With the repeated flexion and extension of the knee, particularly in runners, pain can often develop and is commonly known as IT band syndrome. Because the IT Band tracks across the the outside of the knee it also rubs against part of your knee (lateral femoral epicondyle) which can lead to irritation, pain, thickening and inflammation of the tissue in the area. But what if you have pain at your hip or thigh? Well, it’s likely something else effecting you. Though IT band syndrome presents as knee pain, but the cause can vary greatly and are often a result of more than one cause. Factors such as anatomical features (leg length, amount of arch in your foot, etc), muscular asymmetries (weak or non-firing hip muscles), and exercise habits (poor maintenance of joint mobility and stability, excessive hill training with running) all play a role in your risk of developing IT band syndrome.
So what can you do to reduce your risk of IT Band related issues? Well, how about a good warm up for goodness sake! Far too often I speak with mid to long distance runners with chronic knee pain who’s warm ups consist of “that standing hip flexor stretch” and “some jumping jacks”. You’re running a half marathon from a cold start and you’re knees hurt, you don’t say? Honestly, the majority of IT band syndrome prevention relies largely on common sense and practices that we all know we should do: proper warm up movements and exercises to prime your muscles and joints for activity, proper cool downs to release areas of excessive tension (foam rolling appropriate muscles), incorporating corrective exercises to improve muscle imbalances and weaknesses (core and hip stability exercises), and limiting counterproductive training habits like excessive uphill and downhill running. Notice how I didn’t include stretching? That’s because there is little to no compelling research to support that stretching is effective with IT band Syndrome. If you have no idea how to carry out these methods, please, please, please see someone who can help guide you (kinesiologist, physiotherapist). This way you will receive a proper functional assessment and instruction through each of these preventative measures so you can master your body mechanics, movement, and performance while preventing injuries from developing. Trust me, your body will thank you for it!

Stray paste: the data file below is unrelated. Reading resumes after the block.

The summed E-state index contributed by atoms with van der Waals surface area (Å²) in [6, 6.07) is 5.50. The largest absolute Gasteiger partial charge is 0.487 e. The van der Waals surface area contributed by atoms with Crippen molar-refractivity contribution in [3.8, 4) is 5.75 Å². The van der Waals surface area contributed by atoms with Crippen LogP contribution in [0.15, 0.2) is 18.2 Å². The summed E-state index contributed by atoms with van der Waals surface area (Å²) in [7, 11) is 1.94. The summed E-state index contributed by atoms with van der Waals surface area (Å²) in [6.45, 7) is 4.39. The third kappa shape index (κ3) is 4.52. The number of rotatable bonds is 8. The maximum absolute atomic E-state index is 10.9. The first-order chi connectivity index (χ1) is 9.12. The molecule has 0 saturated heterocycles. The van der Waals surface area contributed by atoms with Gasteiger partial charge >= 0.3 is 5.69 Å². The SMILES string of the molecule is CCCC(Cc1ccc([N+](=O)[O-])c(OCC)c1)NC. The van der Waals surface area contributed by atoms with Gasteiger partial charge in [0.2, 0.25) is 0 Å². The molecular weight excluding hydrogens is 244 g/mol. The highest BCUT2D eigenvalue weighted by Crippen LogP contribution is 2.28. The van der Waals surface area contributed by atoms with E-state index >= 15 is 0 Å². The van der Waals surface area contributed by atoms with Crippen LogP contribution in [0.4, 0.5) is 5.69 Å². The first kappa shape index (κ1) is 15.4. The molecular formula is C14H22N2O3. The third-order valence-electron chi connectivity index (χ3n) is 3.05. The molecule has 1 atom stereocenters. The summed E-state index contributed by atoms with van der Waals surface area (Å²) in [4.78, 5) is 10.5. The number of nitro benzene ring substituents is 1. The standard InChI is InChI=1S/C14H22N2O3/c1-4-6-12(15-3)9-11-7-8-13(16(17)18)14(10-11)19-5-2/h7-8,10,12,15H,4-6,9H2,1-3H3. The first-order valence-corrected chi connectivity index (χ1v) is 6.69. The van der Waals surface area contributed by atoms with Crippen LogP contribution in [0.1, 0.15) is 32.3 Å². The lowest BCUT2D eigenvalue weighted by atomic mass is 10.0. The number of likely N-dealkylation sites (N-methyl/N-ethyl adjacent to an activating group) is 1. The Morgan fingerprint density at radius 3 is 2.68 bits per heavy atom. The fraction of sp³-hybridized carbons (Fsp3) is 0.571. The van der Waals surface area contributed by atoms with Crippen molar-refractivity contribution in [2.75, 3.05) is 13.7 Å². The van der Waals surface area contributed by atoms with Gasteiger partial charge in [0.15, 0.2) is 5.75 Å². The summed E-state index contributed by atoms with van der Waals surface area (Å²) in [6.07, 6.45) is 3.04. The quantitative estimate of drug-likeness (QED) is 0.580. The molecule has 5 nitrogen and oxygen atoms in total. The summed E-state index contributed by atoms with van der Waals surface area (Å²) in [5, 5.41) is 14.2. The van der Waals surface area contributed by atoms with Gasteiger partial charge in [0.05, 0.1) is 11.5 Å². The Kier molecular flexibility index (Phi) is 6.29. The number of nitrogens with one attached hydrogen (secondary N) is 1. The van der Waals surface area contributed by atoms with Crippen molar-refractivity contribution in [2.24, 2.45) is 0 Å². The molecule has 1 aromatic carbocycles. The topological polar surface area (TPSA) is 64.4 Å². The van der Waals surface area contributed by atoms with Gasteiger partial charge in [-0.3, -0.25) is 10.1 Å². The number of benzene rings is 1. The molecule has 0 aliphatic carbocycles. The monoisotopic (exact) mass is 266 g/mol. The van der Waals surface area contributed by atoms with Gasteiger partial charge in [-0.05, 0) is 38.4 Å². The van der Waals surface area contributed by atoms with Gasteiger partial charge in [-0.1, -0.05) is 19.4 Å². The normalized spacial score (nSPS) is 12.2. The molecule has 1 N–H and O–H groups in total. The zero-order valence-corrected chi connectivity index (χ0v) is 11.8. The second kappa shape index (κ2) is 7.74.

On that note, I would like to wish you all a very happy Spring! The sun is out, go play outside! Just do me one favor: spread your new-found knowledge about the IT band! Spread it far and wide! Just don’t do it while you’re running up hill for 20Km with no warm up and poor body mechanics. THANKS!